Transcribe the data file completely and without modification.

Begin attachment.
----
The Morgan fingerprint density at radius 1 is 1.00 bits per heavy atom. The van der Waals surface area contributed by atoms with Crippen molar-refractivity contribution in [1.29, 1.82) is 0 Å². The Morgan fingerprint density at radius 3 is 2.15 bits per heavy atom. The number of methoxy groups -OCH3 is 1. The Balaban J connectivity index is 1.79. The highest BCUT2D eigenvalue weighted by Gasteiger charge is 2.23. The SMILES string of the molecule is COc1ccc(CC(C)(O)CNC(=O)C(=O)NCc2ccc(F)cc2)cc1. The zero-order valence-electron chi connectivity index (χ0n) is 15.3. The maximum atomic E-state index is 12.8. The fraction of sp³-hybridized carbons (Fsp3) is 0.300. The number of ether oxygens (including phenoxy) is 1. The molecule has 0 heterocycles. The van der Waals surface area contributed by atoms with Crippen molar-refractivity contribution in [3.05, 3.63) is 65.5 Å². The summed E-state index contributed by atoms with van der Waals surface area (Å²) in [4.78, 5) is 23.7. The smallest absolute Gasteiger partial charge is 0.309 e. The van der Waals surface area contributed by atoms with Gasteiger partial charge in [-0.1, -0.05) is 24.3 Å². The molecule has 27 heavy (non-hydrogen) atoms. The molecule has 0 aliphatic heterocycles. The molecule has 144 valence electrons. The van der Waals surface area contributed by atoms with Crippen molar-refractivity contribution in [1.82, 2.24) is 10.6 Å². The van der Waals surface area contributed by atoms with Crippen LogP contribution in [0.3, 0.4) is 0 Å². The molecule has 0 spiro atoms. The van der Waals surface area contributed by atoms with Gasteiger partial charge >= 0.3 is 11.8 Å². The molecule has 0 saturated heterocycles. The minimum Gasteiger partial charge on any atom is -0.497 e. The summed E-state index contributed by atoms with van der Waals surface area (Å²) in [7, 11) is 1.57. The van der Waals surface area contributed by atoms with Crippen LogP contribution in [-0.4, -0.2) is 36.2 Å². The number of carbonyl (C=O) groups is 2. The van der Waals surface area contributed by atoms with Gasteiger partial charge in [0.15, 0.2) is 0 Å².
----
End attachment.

The Morgan fingerprint density at radius 1 is 1.00 bits per heavy atom. The van der Waals surface area contributed by atoms with Crippen molar-refractivity contribution in [1.29, 1.82) is 0 Å². The Morgan fingerprint density at radius 3 is 2.15 bits per heavy atom. The number of methoxy groups -OCH3 is 1. The Balaban J connectivity index is 1.79. The highest BCUT2D eigenvalue weighted by Gasteiger charge is 2.23. The SMILES string of the molecule is COc1ccc(CC(C)(O)CNC(=O)C(=O)NCc2ccc(F)cc2)cc1. The zero-order valence-electron chi connectivity index (χ0n) is 15.3. The maximum atomic E-state index is 12.8. The fraction of sp³-hybridized carbons (Fsp3) is 0.300. The number of ether oxygens (including phenoxy) is 1. The molecule has 0 heterocycles. The van der Waals surface area contributed by atoms with Crippen molar-refractivity contribution in [3.05, 3.63) is 65.5 Å². The summed E-state index contributed by atoms with van der Waals surface area (Å²) in [4.78, 5) is 23.7. The smallest absolute Gasteiger partial charge is 0.309 e. The van der Waals surface area contributed by atoms with Gasteiger partial charge in [-0.1, -0.05) is 24.3 Å². The molecule has 27 heavy (non-hydrogen) atoms. The molecule has 0 aliphatic heterocycles. The molecule has 144 valence electrons. The van der Waals surface area contributed by atoms with Crippen molar-refractivity contribution in [1.82, 2.24) is 10.6 Å². The van der Waals surface area contributed by atoms with Crippen LogP contribution in [0.3, 0.4) is 0 Å². The molecule has 0 spiro atoms. The van der Waals surface area contributed by atoms with Gasteiger partial charge >= 0.3 is 11.8 Å². The molecule has 0 saturated heterocycles. The minimum Gasteiger partial charge on any atom is -0.497 e. The summed E-state index contributed by atoms with van der Waals surface area (Å²) in [7, 11) is 1.57. The van der Waals surface area contributed by atoms with Crippen LogP contribution in [-0.4, -0.2) is 36.2 Å². The number of carbonyl (C=O) groups is 2. The van der Waals surface area contributed by atoms with Gasteiger partial charge in [0.15, 0.2) is 0 Å².